# Closeness (mathematics)

{{ safesubst:#invoke:Unsubst||$N=Unreferenced |date=__DATE__ |$B= {{#invoke:Message box|ambox}} }} Closeness is a basic concept in topology and related areas in mathematics. Intuitively we say two sets are close if they are arbitrarily near to each other. The concept can be defined naturally in a metric space where a notion of distance between elements of the space is defined, but it can be generalized to topological spaces where we have no concrete way to measure distances.

Note the difference between closeness, which describes the relation between two sets, and closedness, which describes a single set.

The closure operator closes a given set by mapping it to a closed set which contains the original set and all points close to it. The concept of closeness is related to limit point.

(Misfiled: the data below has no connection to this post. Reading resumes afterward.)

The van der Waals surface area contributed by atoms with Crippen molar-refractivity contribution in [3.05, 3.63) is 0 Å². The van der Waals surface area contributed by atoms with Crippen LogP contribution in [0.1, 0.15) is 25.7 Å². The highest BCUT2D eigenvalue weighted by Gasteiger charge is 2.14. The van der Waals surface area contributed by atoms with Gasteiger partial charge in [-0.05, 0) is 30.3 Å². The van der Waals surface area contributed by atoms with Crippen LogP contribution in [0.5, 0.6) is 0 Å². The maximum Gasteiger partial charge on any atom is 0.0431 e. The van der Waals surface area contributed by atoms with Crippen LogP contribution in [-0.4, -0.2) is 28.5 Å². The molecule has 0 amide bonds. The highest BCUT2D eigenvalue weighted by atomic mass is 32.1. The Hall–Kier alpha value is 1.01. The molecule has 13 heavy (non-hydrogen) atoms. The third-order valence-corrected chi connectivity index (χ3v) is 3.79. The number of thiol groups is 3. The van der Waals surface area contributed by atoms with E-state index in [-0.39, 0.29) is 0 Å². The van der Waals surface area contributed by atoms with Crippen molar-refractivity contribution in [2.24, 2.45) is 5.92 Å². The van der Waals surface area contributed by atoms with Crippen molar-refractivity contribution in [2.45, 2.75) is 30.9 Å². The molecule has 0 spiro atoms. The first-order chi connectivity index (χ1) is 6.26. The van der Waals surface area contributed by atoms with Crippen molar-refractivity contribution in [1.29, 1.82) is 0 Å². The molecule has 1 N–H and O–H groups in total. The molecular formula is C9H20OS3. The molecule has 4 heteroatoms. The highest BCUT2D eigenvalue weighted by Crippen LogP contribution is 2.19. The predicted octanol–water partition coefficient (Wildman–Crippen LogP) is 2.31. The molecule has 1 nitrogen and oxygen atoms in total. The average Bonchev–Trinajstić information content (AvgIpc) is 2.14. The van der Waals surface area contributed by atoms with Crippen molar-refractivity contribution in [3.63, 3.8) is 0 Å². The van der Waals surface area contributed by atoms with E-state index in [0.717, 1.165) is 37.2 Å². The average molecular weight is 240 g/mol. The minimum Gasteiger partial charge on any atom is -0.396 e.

## Definition

${\displaystyle d(p,A)=0}$,

where the distance between a point and a set is defined as

${\displaystyle d(p,A):=\inf _{a\in A}d(p,a)}$.

Similarly a set ${\displaystyle B}$ is called close to a set ${\displaystyle A}$ if

${\displaystyle d(B,A)=0}$

where

${\displaystyle d(B,A):=\inf _{b\in B}d(b,A)}$.

## Generalized definition

The closeness relation between a set and a point can be generalized to any topological space. Given a topological space and a point ${\displaystyle p}$, ${\displaystyle p}$ is called close to a set ${\displaystyle A}$ if ${\displaystyle p\in \operatorname {cl} (A)={\overline {A}}}$.

To define a closeness relation between two sets the topological structure is too weak and we have to use a uniform structure. Given a uniform space, sets A and B are called close to each other if they intersect all entourages, that is, for any entourage U, (A×B)∩U is non-empty.